The Past in 3D
April 23, 2007 12:42 PM   Subscribe

3-D images have a longer history than you might imagine. Stereographs were invented in the mid-1800s, and quickly became very popular. You can still view 3-D pictures of the Civil War, cowboys and Native Americans, World War I, Egypt circa 1900, small town America of the 19th century, and zeppelin wrecks(!). How do you view them? You can buy or build a viewer (like this classic), but a better way might be to learn to do it with the naked eye (try this method if you have trouble). A new technique converts stereograms into "wiggle images" [prev.] the approach has been used on this picture of a downed zeppelin and this picture from the Civil War. Free software will let you make your own wiggle images.
posted by blahblahblah (23 comments total) 11 users marked this as a favorite
Way ahead of you.
posted by Astro Zombie at 12:51 PM on April 23, 2007

Some of those wiggle images are not nearly as good. I think one of the main diffrences is that in the these both cameras are focused on one object (so when the background goes to the left, the foreground goes to the right), while in this both are aimed at the horizon. this uses some kind of flash-based fade effect and IMO it actually detracts and makes it even worse.
posted by delmoi at 12:53 PM on April 23, 2007

You've never seen a zeppelin wreck until you've seen it in 3-D.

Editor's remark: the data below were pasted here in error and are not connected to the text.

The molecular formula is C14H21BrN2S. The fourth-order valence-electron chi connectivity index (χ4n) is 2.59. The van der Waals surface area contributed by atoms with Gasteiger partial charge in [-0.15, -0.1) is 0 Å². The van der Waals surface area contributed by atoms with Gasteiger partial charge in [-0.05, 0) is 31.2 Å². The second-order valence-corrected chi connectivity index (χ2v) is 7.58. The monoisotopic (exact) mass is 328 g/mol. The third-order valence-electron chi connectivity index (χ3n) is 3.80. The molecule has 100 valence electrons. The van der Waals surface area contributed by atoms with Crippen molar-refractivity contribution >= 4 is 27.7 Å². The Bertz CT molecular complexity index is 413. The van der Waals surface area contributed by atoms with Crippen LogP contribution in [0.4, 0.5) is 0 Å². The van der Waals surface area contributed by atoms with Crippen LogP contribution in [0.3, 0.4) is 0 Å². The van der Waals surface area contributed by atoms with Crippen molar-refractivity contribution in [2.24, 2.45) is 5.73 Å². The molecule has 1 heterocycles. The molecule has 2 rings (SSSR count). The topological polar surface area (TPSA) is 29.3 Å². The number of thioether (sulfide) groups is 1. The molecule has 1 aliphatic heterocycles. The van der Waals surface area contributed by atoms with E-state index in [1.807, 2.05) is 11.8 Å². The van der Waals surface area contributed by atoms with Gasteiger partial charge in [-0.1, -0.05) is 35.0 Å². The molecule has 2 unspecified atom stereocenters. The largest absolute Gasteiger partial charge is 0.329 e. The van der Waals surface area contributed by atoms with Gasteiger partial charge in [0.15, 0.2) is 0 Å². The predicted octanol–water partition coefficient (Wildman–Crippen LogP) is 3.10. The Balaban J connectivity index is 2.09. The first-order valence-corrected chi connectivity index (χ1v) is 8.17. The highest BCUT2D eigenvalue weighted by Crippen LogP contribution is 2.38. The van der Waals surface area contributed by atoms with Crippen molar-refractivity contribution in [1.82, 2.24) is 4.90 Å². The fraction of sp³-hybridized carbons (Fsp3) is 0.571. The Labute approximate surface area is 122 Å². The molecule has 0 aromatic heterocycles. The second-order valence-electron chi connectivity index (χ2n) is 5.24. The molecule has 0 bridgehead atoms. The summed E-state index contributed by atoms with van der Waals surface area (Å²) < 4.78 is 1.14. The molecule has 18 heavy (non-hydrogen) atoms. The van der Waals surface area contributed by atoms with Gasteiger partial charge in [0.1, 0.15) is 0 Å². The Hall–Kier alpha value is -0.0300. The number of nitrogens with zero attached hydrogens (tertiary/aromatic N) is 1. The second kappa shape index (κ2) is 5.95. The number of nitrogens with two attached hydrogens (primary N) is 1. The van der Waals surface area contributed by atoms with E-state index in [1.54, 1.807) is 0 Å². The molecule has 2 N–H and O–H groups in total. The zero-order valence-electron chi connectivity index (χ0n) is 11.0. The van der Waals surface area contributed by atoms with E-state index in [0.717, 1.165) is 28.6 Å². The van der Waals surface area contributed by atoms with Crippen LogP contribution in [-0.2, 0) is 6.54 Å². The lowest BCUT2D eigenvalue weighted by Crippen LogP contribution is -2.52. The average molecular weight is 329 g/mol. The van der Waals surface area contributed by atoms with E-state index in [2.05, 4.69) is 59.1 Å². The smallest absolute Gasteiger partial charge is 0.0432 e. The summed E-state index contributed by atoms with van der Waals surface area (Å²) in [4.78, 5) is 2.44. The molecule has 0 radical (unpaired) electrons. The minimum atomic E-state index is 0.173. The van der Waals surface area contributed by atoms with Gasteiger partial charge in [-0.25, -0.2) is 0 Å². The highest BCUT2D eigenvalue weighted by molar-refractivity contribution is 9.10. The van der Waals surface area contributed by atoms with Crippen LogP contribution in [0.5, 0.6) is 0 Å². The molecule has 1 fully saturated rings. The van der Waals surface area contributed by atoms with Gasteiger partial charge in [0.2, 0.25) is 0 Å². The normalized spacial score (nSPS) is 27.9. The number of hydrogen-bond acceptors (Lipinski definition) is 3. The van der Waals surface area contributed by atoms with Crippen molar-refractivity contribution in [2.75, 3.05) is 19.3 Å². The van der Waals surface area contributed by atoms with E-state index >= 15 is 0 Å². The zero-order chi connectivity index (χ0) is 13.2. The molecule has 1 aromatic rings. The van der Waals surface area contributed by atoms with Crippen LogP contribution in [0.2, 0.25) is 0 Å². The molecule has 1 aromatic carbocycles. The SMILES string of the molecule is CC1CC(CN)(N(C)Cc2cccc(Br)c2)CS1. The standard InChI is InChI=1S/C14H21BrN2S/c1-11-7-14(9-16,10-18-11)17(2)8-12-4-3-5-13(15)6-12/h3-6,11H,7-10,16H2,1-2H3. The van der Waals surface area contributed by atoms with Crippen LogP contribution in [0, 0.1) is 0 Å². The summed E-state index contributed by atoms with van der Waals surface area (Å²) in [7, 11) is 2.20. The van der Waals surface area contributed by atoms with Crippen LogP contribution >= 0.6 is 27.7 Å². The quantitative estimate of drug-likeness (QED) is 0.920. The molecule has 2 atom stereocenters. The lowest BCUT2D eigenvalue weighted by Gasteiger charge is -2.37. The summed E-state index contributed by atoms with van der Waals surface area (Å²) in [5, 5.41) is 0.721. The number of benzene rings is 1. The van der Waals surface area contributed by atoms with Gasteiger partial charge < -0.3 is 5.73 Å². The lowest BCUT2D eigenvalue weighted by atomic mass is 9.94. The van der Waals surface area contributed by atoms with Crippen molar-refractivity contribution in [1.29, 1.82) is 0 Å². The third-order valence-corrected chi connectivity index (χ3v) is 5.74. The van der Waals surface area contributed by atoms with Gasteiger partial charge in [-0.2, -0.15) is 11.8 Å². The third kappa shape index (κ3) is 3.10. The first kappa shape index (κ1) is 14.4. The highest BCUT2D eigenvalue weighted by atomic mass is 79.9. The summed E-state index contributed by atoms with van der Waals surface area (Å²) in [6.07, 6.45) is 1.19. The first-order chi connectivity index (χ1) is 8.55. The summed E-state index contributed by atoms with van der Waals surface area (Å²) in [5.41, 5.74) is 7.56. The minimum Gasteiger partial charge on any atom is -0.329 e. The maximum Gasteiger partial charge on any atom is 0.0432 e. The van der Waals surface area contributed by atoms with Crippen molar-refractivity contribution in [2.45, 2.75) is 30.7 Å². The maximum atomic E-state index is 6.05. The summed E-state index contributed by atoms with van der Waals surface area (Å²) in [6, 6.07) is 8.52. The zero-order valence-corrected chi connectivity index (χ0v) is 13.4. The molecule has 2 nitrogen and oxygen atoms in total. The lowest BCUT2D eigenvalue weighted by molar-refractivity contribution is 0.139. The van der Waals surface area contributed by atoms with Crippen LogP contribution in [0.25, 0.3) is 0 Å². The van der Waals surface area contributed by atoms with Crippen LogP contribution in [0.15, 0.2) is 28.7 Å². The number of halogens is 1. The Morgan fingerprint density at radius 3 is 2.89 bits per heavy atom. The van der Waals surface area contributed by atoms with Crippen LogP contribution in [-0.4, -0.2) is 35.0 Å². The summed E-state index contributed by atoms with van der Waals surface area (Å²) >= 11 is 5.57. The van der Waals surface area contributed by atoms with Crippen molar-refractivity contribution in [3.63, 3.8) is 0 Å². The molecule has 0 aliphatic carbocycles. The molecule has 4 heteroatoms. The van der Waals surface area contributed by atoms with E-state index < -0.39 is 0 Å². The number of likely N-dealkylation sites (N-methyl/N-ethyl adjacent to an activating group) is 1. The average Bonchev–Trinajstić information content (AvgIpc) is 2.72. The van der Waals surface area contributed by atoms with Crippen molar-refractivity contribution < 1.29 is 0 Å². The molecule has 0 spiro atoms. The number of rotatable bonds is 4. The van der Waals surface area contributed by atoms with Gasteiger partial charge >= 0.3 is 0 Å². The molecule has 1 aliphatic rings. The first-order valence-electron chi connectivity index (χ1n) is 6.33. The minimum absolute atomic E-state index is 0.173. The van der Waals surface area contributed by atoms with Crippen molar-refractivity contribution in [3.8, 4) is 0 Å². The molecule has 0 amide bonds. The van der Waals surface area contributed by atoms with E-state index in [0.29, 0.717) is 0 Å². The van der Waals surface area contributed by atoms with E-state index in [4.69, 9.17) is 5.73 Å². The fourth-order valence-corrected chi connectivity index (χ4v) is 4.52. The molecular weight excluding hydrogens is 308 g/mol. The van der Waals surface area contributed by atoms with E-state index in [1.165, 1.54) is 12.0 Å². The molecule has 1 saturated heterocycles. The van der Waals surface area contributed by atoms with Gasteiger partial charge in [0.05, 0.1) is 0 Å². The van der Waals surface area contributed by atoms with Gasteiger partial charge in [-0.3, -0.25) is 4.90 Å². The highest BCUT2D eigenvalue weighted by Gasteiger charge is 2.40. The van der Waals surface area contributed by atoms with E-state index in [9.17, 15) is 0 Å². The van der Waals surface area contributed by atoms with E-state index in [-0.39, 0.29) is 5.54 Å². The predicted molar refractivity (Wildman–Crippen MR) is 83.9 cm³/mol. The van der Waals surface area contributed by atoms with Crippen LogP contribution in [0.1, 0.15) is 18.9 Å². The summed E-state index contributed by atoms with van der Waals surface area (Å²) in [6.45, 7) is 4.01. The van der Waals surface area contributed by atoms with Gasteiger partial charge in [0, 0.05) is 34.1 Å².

posted by Fuzzy Monster at 12:58 PM on April 23, 2007

delmoi, your "these" link is NSFW.
posted by brundlefly at 1:02 PM on April 23, 2007

posted by Chinese Jet Pilot at 1:03 PM on April 23, 2007

delmoi, the difference is that Jim's modern pictures are taken for the purpose of wiggling, while the two historical shots are attempts to apply the same technique to old historical stereocards. Given that, I think the effect is pretty cool. The best way to see them is still the old crossed-eye method.
posted by blahblahblah at 1:04 PM on April 23, 2007

I actually have my great grandmother's stereoptican stored in the cedar chest in my living room with a bunch of original viewing cards. It's made out of wood & metal with a nice folding handle. I remember playing with it a lot as a kid.
posted by miss lynnster at 1:04 PM on April 23, 2007

And I just realized that "delmoi's link" is a link in the FPP...
posted by brundlefly at 1:05 PM on April 23, 2007

Those naked eye ones were pretty cool. I've always been able to "unfocus" my eyes to find the hidden pictures in the dots or whatever they're called. I wish the images had been bigger. I really liked "The Cinque Torri "

Great post! Thanks!
posted by lysdexic at 1:09 PM on April 23, 2007

I don't know if you people have seen Disney's "Meet the Robinsons" in 3-D, but it is sensational. Especially in the depiction of rounded shapes. There is no irritating consciousness of watching an "effect." It is a fully integrated viewing experience -- at least after the first minute or so as you get used to the glasses. I highly recommend it. (In theaters, the film is preceded by a Disney animated short from the early 1950s that has a 3-D effect based on the separation of planes, but which is pretty strong in its own right.)
posted by Faze at 1:13 PM on April 23, 2007

your "these" link is NSFW.

Oops, sorry about the accidental 3-D tushy.

If someone with the power wants to put a NSFW next to "wiggle images," they can...
posted by blahblahblah at 1:16 PM on April 23, 2007